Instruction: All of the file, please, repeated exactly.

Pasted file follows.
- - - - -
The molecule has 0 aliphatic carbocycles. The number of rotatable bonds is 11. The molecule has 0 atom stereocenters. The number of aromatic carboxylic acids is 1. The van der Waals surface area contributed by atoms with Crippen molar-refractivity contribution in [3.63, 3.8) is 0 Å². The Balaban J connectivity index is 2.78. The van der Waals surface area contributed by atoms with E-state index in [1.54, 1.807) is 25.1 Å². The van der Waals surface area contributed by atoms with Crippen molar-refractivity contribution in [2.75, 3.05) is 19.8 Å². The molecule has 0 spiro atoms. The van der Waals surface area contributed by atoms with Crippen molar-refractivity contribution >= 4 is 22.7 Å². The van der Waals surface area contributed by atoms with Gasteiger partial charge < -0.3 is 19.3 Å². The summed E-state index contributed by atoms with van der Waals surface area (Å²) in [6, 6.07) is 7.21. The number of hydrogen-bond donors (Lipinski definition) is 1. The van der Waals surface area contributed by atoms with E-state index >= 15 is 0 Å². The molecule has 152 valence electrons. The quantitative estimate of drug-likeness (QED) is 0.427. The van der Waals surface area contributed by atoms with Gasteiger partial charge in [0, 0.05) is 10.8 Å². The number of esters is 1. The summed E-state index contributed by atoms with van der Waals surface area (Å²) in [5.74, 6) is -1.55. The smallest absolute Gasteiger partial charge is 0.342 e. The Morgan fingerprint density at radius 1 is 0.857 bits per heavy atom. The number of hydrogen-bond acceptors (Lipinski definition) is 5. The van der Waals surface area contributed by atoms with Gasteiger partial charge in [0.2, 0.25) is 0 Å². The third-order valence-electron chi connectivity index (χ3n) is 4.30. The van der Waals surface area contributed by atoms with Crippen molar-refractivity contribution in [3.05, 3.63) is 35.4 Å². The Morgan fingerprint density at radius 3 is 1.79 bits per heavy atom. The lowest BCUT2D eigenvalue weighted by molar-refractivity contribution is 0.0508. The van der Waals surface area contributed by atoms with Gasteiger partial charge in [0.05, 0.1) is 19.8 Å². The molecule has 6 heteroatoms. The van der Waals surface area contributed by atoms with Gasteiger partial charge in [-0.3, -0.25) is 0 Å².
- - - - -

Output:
The molecule has 0 aliphatic carbocycles. The number of rotatable bonds is 11. The molecule has 0 atom stereocenters. The number of aromatic carboxylic acids is 1. The van der Waals surface area contributed by atoms with Crippen molar-refractivity contribution in [3.63, 3.8) is 0 Å². The Balaban J connectivity index is 2.78. The van der Waals surface area contributed by atoms with E-state index in [1.54, 1.807) is 25.1 Å². The van der Waals surface area contributed by atoms with Crippen molar-refractivity contribution in [2.75, 3.05) is 19.8 Å². The molecule has 0 spiro atoms. The van der Waals surface area contributed by atoms with Crippen molar-refractivity contribution >= 4 is 22.7 Å². The van der Waals surface area contributed by atoms with Gasteiger partial charge < -0.3 is 19.3 Å². The summed E-state index contributed by atoms with van der Waals surface area (Å²) in [6, 6.07) is 7.21. The number of hydrogen-bond donors (Lipinski definition) is 1. The van der Waals surface area contributed by atoms with E-state index >= 15 is 0 Å². The molecule has 152 valence electrons. The quantitative estimate of drug-likeness (QED) is 0.427. The van der Waals surface area contributed by atoms with Gasteiger partial charge in [0, 0.05) is 10.8 Å². The number of esters is 1. The summed E-state index contributed by atoms with van der Waals surface area (Å²) in [5.74, 6) is -1.55. The smallest absolute Gasteiger partial charge is 0.342 e. The Morgan fingerprint density at radius 1 is 0.857 bits per heavy atom. The number of hydrogen-bond acceptors (Lipinski definition) is 5. The van der Waals surface area contributed by atoms with Gasteiger partial charge in [0.2, 0.25) is 0 Å². The third-order valence-electron chi connectivity index (χ3n) is 4.30. The van der Waals surface area contributed by atoms with Crippen molar-refractivity contribution in [3.05, 3.63) is 35.4 Å². The Morgan fingerprint density at radius 3 is 1.79 bits per heavy atom. The lowest BCUT2D eigenvalue weighted by molar-refractivity contribution is 0.0508. The van der Waals surface area contributed by atoms with Gasteiger partial charge in [0.05, 0.1) is 19.8 Å². The molecule has 6 heteroatoms. The van der Waals surface area contributed by atoms with Gasteiger partial charge in [-0.3, -0.25) is 0 Å².